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According to Belsito et al. (Food and Chemical Toxicology 45 (2007) S130–S167):

1. Absorption

There are neither dermal nor oral pharmacokinetic studies available from which the bioavailability of this class of compounds can be quantitatively determined. Based on metabolic studies on alpha-ionone (Prelog et al., 1951) and beta-ionone (Bielig and Hayasida, 1940; Ide and Toki, 1970) in which ionone-specific metabolites were recovered in the urine of treated rabbits, and in the urine of dogs treated orally with b-ionone (Prelog and Meier, 1950), oral absorption of these compounds does occur to some extent. These studies, however, were not designed as pharmacokinetic investigations suitable to determine oral absorption.

Although no direct data is available for beta-ionone, the structurally similar methyl-ionone (CAS 1335-46-2) can be used for read-across. Since also logPow of methyl-ionone (4.5) and beta-ionone (4) are very similar, the study is regarded as suitable.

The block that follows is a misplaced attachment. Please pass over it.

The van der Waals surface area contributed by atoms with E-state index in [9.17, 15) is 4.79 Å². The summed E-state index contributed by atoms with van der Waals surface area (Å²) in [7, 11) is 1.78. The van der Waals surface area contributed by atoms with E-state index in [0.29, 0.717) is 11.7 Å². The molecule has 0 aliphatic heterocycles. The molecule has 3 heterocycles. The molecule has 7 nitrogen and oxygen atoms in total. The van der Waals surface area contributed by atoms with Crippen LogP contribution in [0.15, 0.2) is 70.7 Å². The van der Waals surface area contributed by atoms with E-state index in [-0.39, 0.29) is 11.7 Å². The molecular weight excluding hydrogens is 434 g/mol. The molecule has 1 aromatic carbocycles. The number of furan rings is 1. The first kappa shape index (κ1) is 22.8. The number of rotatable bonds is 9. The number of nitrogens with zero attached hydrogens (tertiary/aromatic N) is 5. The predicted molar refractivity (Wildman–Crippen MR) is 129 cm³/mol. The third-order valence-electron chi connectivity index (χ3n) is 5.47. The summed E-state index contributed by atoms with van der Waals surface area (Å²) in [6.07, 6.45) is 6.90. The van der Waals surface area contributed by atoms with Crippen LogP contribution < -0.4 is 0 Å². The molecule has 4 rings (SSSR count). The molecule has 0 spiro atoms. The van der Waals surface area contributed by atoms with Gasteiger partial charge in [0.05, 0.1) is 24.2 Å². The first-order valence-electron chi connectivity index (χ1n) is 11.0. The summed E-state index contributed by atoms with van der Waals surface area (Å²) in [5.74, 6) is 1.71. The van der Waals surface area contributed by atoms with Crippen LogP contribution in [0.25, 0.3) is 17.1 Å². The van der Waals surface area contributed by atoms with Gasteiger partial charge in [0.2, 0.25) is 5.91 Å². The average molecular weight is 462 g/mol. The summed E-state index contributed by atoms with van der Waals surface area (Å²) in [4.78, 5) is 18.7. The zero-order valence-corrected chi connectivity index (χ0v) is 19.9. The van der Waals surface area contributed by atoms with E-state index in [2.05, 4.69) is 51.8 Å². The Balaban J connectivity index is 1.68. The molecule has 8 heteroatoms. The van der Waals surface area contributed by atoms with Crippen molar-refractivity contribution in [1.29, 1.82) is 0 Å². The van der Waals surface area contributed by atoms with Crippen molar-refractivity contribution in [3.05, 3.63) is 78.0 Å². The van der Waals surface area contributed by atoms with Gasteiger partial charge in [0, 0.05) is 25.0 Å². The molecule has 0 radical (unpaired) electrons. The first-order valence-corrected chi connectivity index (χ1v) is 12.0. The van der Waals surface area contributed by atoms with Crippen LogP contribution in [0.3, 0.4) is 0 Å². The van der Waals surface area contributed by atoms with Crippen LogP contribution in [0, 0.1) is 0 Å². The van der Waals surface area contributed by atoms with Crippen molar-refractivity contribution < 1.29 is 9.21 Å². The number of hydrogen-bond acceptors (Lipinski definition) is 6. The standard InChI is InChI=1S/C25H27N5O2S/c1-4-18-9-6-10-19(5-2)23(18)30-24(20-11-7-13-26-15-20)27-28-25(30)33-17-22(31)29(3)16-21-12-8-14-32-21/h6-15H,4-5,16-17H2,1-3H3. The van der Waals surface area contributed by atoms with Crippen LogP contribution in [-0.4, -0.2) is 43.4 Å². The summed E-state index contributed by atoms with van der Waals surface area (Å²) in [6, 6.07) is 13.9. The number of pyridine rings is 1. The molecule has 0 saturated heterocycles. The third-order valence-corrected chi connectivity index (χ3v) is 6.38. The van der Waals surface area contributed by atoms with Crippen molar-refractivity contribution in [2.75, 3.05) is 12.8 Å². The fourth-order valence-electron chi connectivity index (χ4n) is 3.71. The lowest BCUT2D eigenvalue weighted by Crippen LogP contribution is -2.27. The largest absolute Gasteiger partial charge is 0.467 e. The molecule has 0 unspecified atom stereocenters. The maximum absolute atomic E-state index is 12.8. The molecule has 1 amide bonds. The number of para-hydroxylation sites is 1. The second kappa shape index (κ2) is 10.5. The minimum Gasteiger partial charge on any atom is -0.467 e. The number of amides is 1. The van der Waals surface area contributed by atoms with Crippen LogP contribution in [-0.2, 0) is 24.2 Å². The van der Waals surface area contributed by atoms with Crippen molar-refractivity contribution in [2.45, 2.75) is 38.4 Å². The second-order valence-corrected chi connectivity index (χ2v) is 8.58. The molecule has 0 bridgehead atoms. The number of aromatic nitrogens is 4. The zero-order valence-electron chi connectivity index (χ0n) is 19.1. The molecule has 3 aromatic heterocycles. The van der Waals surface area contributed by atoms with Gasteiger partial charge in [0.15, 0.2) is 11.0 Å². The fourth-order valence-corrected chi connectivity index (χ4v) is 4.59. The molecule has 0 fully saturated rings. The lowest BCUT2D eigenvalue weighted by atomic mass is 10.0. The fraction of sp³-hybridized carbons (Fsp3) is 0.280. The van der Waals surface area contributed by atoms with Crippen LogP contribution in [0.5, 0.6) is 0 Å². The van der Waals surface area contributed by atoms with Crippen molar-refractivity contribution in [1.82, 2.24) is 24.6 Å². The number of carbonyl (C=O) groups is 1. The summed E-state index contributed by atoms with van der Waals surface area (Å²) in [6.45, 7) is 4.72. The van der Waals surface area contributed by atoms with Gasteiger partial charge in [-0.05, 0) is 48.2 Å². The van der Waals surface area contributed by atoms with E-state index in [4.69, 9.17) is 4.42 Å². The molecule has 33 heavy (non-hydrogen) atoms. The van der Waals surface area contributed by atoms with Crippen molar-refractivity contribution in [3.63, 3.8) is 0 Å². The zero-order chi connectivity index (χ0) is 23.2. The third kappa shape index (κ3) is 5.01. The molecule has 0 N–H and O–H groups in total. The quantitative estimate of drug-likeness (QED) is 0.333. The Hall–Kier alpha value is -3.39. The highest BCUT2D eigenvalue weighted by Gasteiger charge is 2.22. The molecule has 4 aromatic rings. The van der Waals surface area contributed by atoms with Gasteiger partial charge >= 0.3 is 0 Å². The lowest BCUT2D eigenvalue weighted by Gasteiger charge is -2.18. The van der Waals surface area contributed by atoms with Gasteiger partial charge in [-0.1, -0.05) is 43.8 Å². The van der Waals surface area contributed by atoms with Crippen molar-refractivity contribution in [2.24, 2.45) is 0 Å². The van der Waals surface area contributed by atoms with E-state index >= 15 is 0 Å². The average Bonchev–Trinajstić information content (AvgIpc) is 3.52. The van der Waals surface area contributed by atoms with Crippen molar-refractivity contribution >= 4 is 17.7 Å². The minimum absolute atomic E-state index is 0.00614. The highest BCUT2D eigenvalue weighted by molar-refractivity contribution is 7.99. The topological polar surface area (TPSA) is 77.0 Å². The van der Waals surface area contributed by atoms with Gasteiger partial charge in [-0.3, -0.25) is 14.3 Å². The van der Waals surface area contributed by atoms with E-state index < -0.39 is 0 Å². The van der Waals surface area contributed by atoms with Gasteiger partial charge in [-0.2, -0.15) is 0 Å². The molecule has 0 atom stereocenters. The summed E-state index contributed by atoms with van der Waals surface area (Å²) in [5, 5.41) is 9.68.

"In an in vitro dermal penetration/permeability study, only 0.7% or undetectable amounts of methyl-ionone (mixture of isomers) were recovered in the fluid beneath the skin preparations of rats and pigs, respectively, 6 h after application of a 3000 µg dose(600 µg/cm² over 5 cm² of skin) (RIFM, 1984a). In this study, approximately 50% (rat) and 10% (pig) of methyl-ionone-14C penetrated into, but not through the epidermisand dermis, while another 30% was lost to evaporation."

2. Distribution and pharmacokinetics

Data available describing the distribution and pharmacokinetics of ionones/rose ketones following absorption are limited to a single study in mice reporting the presence of beta-ionone at trace levels (<0.1 ng/ml) in the blood 30–90 min following a 1-h inhalation exposure (Buchbauer et al., 1993).

3. Metabolism